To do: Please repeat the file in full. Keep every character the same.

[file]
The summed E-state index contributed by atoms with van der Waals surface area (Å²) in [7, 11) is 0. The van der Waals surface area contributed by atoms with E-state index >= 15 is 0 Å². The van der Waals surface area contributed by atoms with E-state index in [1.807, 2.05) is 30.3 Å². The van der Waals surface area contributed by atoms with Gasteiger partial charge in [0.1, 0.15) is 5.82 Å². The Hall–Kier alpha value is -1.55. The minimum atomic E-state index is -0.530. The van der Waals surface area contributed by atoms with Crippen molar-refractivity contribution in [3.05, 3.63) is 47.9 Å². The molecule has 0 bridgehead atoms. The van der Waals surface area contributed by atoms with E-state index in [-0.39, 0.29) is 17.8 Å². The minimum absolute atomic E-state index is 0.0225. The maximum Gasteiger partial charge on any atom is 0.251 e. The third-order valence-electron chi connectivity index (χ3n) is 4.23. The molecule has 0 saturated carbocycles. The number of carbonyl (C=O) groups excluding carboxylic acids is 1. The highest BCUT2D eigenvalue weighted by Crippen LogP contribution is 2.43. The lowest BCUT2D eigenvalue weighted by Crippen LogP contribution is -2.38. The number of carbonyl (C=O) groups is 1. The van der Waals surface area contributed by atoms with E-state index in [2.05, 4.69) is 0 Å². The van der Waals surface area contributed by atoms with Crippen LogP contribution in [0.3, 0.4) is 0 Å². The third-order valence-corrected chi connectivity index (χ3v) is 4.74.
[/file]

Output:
The summed E-state index contributed by atoms with van der Waals surface area (Å²) in [7, 11) is 0. The van der Waals surface area contributed by atoms with E-state index >= 15 is 0 Å². The van der Waals surface area contributed by atoms with E-state index in [1.807, 2.05) is 30.3 Å². The van der Waals surface area contributed by atoms with Gasteiger partial charge in [0.1, 0.15) is 5.82 Å². The Hall–Kier alpha value is -1.55. The minimum atomic E-state index is -0.530. The van der Waals surface area contributed by atoms with Crippen molar-refractivity contribution in [3.05, 3.63) is 47.9 Å². The molecule has 0 bridgehead atoms. The van der Waals surface area contributed by atoms with E-state index in [-0.39, 0.29) is 17.8 Å². The minimum absolute atomic E-state index is 0.0225. The maximum Gasteiger partial charge on any atom is 0.251 e. The third-order valence-electron chi connectivity index (χ3n) is 4.23. The molecule has 0 saturated carbocycles. The number of carbonyl (C=O) groups excluding carboxylic acids is 1. The highest BCUT2D eigenvalue weighted by Crippen LogP contribution is 2.43. The lowest BCUT2D eigenvalue weighted by Crippen LogP contribution is -2.38. The number of carbonyl (C=O) groups is 1. The van der Waals surface area contributed by atoms with E-state index in [2.05, 4.69) is 0 Å². The van der Waals surface area contributed by atoms with Crippen LogP contribution in [0.3, 0.4) is 0 Å². The third-order valence-corrected chi connectivity index (χ3v) is 4.74.